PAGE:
Bio: Karolina Panz holds a PhD in sociology and is a member of the Polish Center for Holocaust Research. She works at the Institute of Slavic Studies of the Polish Academy of Sciences as post-doc/co-investigator in the project “The Krakow Pogrom of 11 August 1945 Against the Comparative Background”, under the supervision of prof. dr hab. Joanna Tokarska-Bakir. Her research interests are: Jewish life and Holocaust in the Polish province, with special focus on the microhistory of Jews from the Podhale region (southern Poland) where she lives, and on the Polish-Jewish relations.

Abstract: Rabka is a small health resort in the picturesque, mountainous region of Podhale in the south of Poland. It is one of hundreds of localities where almost all Jewish inhabitants perished during the Holocaust. On August 30, 1942, on the exact day when Jews from that region were being deported to the extermination camp, Rabka saw a rally during which the words of gratitude to the Germans who “liberated Podhale from its biggest enemy: the Jew” were publicly outspoken. In the immediate post-war period, there were cows grazing around the graves of hundreds of Rabka Jews killed there. In the summer of 1945 Jewish children, mostly orphans, who stayed in the Jewish treatment centre in Rabka, were violently attacked three times. The perpetrators came from the local elite, and wanted to realise their desired vision of a “health resort without Jews”.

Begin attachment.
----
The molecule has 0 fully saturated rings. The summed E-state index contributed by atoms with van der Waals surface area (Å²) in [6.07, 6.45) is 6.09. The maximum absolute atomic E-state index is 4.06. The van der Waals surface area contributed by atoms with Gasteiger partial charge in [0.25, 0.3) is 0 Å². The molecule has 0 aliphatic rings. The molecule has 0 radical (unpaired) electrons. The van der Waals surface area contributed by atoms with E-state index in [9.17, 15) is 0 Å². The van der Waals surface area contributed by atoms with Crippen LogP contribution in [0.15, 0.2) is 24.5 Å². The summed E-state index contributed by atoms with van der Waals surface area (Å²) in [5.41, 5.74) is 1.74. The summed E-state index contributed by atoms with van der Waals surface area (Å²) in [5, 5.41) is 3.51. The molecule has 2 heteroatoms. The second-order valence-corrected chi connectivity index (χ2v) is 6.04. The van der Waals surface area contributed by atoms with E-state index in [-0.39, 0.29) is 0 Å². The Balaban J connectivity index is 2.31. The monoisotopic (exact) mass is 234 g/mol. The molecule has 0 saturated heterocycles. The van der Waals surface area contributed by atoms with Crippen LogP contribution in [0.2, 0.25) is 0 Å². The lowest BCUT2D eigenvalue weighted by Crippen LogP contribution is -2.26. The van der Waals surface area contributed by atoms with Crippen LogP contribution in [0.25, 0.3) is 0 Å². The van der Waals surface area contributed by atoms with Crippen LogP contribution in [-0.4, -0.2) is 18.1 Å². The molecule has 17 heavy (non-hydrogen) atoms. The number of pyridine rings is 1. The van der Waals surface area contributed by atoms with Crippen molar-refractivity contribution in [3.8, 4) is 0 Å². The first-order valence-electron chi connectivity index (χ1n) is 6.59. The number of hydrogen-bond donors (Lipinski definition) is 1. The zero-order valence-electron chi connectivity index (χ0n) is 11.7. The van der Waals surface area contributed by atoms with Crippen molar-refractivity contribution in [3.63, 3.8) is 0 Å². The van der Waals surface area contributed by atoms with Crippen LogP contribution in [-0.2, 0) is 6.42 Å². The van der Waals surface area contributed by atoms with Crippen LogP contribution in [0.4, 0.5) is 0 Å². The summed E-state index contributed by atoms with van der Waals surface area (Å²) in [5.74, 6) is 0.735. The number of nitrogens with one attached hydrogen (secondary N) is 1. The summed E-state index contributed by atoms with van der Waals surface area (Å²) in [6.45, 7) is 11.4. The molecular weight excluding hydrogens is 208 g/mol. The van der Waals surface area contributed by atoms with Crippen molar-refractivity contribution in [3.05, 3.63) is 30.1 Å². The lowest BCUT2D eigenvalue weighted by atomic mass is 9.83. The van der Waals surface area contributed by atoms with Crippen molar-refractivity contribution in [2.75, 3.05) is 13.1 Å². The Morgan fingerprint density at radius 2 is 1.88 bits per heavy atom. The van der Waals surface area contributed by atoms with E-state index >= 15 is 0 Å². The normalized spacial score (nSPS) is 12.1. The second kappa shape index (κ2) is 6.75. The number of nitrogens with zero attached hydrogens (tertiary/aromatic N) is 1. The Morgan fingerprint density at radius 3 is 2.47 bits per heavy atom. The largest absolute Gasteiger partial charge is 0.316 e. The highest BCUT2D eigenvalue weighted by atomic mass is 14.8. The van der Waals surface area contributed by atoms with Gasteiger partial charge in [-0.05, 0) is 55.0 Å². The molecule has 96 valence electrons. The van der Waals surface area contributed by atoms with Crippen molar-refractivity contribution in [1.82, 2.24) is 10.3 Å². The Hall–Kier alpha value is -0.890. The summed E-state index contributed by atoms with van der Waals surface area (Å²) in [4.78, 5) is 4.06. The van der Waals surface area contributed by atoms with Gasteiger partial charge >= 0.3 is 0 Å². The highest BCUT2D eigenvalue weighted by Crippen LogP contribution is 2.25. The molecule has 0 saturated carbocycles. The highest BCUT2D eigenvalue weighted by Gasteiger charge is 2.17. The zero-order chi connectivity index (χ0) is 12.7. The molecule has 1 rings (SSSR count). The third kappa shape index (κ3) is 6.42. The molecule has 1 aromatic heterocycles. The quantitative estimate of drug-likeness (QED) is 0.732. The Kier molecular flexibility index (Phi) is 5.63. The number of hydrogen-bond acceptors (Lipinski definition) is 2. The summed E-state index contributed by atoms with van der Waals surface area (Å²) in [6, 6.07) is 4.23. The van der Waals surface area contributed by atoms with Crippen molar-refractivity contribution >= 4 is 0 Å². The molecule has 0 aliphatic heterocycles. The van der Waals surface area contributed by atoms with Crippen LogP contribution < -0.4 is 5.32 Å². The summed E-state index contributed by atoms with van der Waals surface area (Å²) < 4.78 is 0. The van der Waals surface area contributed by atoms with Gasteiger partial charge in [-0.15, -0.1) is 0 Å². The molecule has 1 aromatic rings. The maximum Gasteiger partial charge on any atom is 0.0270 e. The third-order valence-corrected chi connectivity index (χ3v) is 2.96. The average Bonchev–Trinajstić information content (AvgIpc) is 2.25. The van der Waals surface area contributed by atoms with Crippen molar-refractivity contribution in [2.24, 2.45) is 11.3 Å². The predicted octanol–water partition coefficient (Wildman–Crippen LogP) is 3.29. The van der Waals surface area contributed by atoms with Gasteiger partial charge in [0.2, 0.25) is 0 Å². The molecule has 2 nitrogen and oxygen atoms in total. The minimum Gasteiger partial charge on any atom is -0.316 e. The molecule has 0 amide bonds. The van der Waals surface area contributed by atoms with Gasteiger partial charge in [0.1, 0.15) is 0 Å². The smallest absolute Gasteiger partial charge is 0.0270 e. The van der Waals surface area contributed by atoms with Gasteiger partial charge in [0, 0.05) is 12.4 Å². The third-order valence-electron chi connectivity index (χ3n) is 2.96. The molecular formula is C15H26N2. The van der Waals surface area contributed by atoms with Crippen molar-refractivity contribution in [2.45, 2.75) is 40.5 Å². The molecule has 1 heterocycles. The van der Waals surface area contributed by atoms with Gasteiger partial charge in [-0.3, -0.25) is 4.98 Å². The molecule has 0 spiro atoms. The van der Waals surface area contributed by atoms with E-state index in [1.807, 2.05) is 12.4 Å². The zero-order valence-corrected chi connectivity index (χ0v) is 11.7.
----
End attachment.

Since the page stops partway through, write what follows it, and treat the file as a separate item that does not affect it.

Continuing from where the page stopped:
Anna Wylegała (Institute of Philosophy and Sociology, Polish Academy of Sciences): Doctors, Craftsmen and Landlords: Post-War Economic Transformation in Galicia

Bio: Anna Wylegała is an Assistant Professor in Sociology at the Institute of Philosophy and Sociology of the Polish Academy of Sciences. Her research focuses on the social history and memory of the World War II and of the post-war period in Poland and Ukraine. She is the author of “Displaced Memories. Remembering and Forgetting in Post-War Poland and Ukraine” (2019) and the co-editor of “The Burden of the Past. History and Identity in Contemporary Ukraine” (2020).

Abstract: This paper deals with the changes in the professional structure in post-war Galicia resulting from genocide, ethnic cleansing, displacement and semi-voluntary migration. The Jews killed by the Nazi Germans and their local collaborators during the Holocaust were tailors, traders, doctors and pharmacists. The Poles deported by the Soviets from the eastern part of the region in 1939–41 were teachers, foresters, but also simple peasants. The pre-war landlords vanished from the countryside too, killed, arrested or deported by the Soviets in 1939, or expropriated by the Polish communists in 1944–45. All these professional roles either remained unfilled for shorter or longer periods of time, or were taken over by other people – among them the remaining population who acquired new skills, or various types of newcomers. This paper provides a comparative look at both parts of the region, analysing the impact of these changes on the local communities, the anatomy of destruction and the attempts to rebuild the social reality after the consecutive waves of different kinds of violence.

Marta Duch-Dyngosz (Institute of Tourism, University of Physical Education in Krakow): Commemorative Practices Towards the Material Heritage of the ‘Vanished Others’: the Case of Rymanow

Bio: Marta Duch-Dyngosz holds a PhD in sociology. Her fields of interest include: social theory, Jewish/non-Jewish relations, nation and nationalism, Jewish heritage, Holocaust studies, and memory studies.